Being a jerk is a legal defense, so to speak. An “equal opportunity jerk” is a boss who treats everyone badly, regardless of race, religion, gender, etc. If his subordinates sue, alleging an unlawful hostile environment, they’ll likely have trouble establishing that the jerk was more of a jerk to one particular group of employees based on a protected characteristic.
It is a defense that defense lawyers prefer to not to have to invoke. Nevertheless, when the facts are there, even an unattractive defense can be a winner. Take, for example, the Third Circuit’s decision in Clayton v. City of Atlantic City.
The plaintiff was a police officer in the Atlantic City Police Department, who alleged that she was subject to the sexual advances of a senior officer. This went on for a number of years until, eventually, she came under his direct supervision.
As her supervisor, she alleged, he gave her a less desirable work schedule and singled her out for various minor policy violations. Another senior officer also disciplined her and reprimanded the plaintiff for other policy violations, which the plaintiff alleged were common practice throughout the Police Department, such as leaving the city limits without permission for lunch and for rolling her eyes during roll call. She was eventually transferred to a different unit, which resulted in a pay decrease.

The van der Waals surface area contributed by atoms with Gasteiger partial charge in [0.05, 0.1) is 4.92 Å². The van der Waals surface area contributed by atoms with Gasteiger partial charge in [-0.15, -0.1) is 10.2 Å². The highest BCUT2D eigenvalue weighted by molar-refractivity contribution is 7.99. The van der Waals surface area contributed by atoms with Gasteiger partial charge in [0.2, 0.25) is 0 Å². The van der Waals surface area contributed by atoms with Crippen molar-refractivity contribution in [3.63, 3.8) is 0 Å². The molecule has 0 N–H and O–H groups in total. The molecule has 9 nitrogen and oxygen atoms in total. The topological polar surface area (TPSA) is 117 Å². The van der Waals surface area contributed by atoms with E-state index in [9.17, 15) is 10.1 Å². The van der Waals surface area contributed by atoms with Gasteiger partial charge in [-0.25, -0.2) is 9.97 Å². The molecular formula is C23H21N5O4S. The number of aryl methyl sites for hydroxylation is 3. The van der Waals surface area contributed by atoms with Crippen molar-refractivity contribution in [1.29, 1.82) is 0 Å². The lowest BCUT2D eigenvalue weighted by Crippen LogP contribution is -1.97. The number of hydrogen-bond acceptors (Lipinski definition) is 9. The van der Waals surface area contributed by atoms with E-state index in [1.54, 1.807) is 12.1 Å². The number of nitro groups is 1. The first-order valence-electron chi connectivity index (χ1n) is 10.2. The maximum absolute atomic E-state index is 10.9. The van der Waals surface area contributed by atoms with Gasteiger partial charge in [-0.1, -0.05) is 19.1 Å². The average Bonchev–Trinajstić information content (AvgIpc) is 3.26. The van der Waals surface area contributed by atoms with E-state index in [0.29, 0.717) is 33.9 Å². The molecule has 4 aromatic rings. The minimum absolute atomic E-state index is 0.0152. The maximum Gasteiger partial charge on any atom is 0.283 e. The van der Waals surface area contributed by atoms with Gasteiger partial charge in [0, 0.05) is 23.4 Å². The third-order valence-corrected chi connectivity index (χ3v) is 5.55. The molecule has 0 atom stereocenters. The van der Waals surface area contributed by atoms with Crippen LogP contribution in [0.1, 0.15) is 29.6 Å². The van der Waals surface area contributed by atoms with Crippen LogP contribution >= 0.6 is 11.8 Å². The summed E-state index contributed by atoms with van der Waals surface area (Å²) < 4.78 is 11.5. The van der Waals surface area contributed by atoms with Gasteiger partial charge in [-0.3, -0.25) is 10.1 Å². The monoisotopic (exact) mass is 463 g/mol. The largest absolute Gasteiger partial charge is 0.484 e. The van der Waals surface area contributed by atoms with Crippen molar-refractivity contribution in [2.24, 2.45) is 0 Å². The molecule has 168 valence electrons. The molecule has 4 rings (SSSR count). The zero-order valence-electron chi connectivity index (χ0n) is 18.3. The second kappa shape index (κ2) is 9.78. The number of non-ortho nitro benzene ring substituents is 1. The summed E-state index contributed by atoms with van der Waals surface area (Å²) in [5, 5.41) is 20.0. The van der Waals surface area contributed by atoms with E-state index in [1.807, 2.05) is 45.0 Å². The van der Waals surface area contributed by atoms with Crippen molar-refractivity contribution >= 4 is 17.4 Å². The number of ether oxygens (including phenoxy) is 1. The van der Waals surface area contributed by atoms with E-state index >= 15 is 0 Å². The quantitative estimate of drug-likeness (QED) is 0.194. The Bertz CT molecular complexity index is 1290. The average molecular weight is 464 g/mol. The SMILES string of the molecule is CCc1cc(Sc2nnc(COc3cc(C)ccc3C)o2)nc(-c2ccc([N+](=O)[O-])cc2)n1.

The plaintiff alleged that she was transferred because of her gender. But she also testified to what she described as a “revenge management” culture in the department. That culture, as she described it, meant that if you were not liked by a superior, regardless of gender, it was common for the superior to attempt to undermine your career.
It was this “culture of revenge” that resulted in the dismissal of the plaintiff’s suit. The court reasoned that an attitude of “revenge” is not unlawful, provided it is equally applied without regard to race, religion, gender, etc. Here, there had not been gender discrimination because males and females alike were subject to the punishments of dissatisfied supervisors.
Although this case makes an excellent teaching example, it’s not exactly one I would recommend as “inspirational.” Equal opportunity jerks may not be in violation of the anti-discrimination laws, but, boy, they sure do get sued a lot.
Clayton v. City of Atlantic City, No. 12-4273 (3d Cir. Sept. 12, 2013).